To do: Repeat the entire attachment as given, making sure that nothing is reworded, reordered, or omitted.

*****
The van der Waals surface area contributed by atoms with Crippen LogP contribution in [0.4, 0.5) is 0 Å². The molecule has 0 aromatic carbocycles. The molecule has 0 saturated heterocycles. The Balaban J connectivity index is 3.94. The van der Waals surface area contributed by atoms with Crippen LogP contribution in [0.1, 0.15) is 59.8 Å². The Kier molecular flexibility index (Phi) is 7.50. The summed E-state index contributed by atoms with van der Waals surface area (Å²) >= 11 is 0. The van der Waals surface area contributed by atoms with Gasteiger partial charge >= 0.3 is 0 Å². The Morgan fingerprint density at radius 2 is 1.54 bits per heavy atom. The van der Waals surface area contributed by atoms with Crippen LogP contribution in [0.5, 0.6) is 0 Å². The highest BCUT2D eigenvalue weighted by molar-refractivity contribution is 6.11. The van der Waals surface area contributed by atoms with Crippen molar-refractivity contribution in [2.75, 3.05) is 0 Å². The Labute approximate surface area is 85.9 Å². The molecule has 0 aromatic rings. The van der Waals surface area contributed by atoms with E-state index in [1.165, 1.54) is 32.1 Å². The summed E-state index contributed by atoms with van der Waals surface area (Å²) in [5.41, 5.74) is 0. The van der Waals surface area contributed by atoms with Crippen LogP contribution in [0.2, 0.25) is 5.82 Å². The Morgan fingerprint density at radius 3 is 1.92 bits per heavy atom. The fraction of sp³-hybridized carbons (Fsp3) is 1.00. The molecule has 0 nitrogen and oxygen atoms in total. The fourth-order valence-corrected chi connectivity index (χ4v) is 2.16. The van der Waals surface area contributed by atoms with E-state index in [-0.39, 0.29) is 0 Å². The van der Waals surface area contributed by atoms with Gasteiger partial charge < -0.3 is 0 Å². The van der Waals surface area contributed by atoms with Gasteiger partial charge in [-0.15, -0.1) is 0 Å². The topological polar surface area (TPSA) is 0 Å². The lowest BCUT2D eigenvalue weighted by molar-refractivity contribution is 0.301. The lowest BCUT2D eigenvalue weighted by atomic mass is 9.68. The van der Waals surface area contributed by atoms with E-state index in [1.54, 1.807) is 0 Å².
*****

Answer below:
The van der Waals surface area contributed by atoms with Crippen LogP contribution in [0.4, 0.5) is 0 Å². The molecule has 0 aromatic carbocycles. The molecule has 0 saturated heterocycles. The Balaban J connectivity index is 3.94. The van der Waals surface area contributed by atoms with Crippen LogP contribution in [0.1, 0.15) is 59.8 Å². The Kier molecular flexibility index (Phi) is 7.50. The summed E-state index contributed by atoms with van der Waals surface area (Å²) >= 11 is 0. The van der Waals surface area contributed by atoms with Gasteiger partial charge >= 0.3 is 0 Å². The Morgan fingerprint density at radius 2 is 1.54 bits per heavy atom. The van der Waals surface area contributed by atoms with Crippen LogP contribution in [0.5, 0.6) is 0 Å². The highest BCUT2D eigenvalue weighted by molar-refractivity contribution is 6.11. The van der Waals surface area contributed by atoms with Crippen molar-refractivity contribution in [2.75, 3.05) is 0 Å². The Labute approximate surface area is 85.9 Å². The molecule has 0 aromatic rings. The van der Waals surface area contributed by atoms with E-state index in [1.165, 1.54) is 32.1 Å². The summed E-state index contributed by atoms with van der Waals surface area (Å²) in [5.41, 5.74) is 0. The van der Waals surface area contributed by atoms with Crippen LogP contribution in [0.2, 0.25) is 5.82 Å². The Morgan fingerprint density at radius 3 is 1.92 bits per heavy atom. The fraction of sp³-hybridized carbons (Fsp3) is 1.00. The molecule has 0 nitrogen and oxygen atoms in total. The fourth-order valence-corrected chi connectivity index (χ4v) is 2.16. The van der Waals surface area contributed by atoms with E-state index in [-0.39, 0.29) is 0 Å². The van der Waals surface area contributed by atoms with Gasteiger partial charge < -0.3 is 0 Å². The van der Waals surface area contributed by atoms with Gasteiger partial charge in [-0.15, -0.1) is 0 Å². The topological polar surface area (TPSA) is 0 Å². The lowest BCUT2D eigenvalue weighted by molar-refractivity contribution is 0.301. The lowest BCUT2D eigenvalue weighted by atomic mass is 9.68. The van der Waals surface area contributed by atoms with E-state index in [1.54, 1.807) is 0 Å².